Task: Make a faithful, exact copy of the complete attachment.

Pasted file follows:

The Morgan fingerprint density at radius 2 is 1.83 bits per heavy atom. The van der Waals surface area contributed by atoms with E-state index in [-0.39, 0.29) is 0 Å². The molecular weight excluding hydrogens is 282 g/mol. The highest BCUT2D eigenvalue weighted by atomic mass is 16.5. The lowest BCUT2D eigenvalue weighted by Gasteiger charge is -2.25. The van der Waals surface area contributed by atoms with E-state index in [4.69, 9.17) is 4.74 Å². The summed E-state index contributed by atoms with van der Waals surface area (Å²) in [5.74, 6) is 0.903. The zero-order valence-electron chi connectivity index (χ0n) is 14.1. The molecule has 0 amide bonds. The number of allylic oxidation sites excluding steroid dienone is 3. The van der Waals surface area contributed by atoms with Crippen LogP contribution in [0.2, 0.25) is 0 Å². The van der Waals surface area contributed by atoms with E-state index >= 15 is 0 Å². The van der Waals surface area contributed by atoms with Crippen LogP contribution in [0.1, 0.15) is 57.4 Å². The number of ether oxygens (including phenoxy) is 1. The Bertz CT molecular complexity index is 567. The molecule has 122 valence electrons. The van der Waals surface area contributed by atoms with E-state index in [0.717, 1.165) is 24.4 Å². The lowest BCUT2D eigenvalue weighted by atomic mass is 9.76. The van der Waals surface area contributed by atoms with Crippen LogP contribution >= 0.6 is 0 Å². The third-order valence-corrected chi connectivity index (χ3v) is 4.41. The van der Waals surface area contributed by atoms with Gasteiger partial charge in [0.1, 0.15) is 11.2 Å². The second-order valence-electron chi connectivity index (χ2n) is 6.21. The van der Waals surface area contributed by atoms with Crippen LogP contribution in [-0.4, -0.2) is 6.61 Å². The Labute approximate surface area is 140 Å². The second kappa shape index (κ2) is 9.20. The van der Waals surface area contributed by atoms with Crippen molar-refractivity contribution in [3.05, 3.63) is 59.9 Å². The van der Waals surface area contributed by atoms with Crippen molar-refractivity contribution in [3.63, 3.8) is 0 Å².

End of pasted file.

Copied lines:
The Morgan fingerprint density at radius 2 is 1.83 bits per heavy atom. The van der Waals surface area contributed by atoms with E-state index in [-0.39, 0.29) is 0 Å². The molecular weight excluding hydrogens is 282 g/mol. The highest BCUT2D eigenvalue weighted by atomic mass is 16.5. The lowest BCUT2D eigenvalue weighted by Gasteiger charge is -2.25. The van der Waals surface area contributed by atoms with E-state index in [4.69, 9.17) is 4.74 Å². The summed E-state index contributed by atoms with van der Waals surface area (Å²) in [5.74, 6) is 0.903. The zero-order valence-electron chi connectivity index (χ0n) is 14.1. The molecule has 0 amide bonds. The number of allylic oxidation sites excluding steroid dienone is 3. The van der Waals surface area contributed by atoms with Crippen LogP contribution in [0.2, 0.25) is 0 Å². The van der Waals surface area contributed by atoms with E-state index >= 15 is 0 Å². The van der Waals surface area contributed by atoms with Crippen LogP contribution in [0.1, 0.15) is 57.4 Å². The number of ether oxygens (including phenoxy) is 1. The Bertz CT molecular complexity index is 567. The molecule has 122 valence electrons. The van der Waals surface area contributed by atoms with E-state index in [0.717, 1.165) is 24.4 Å². The lowest BCUT2D eigenvalue weighted by atomic mass is 9.76. The van der Waals surface area contributed by atoms with Crippen LogP contribution >= 0.6 is 0 Å². The third-order valence-corrected chi connectivity index (χ3v) is 4.41. The van der Waals surface area contributed by atoms with Gasteiger partial charge in [0.1, 0.15) is 11.2 Å². The second-order valence-electron chi connectivity index (χ2n) is 6.21. The van der Waals surface area contributed by atoms with Crippen LogP contribution in [-0.4, -0.2) is 6.61 Å². The Labute approximate surface area is 140 Å². The second kappa shape index (κ2) is 9.20. The van der Waals surface area contributed by atoms with Crippen molar-refractivity contribution in [3.05, 3.63) is 59.9 Å². The van der Waals surface area contributed by atoms with Crippen molar-refractivity contribution in [3.63, 3.8) is 0 Å².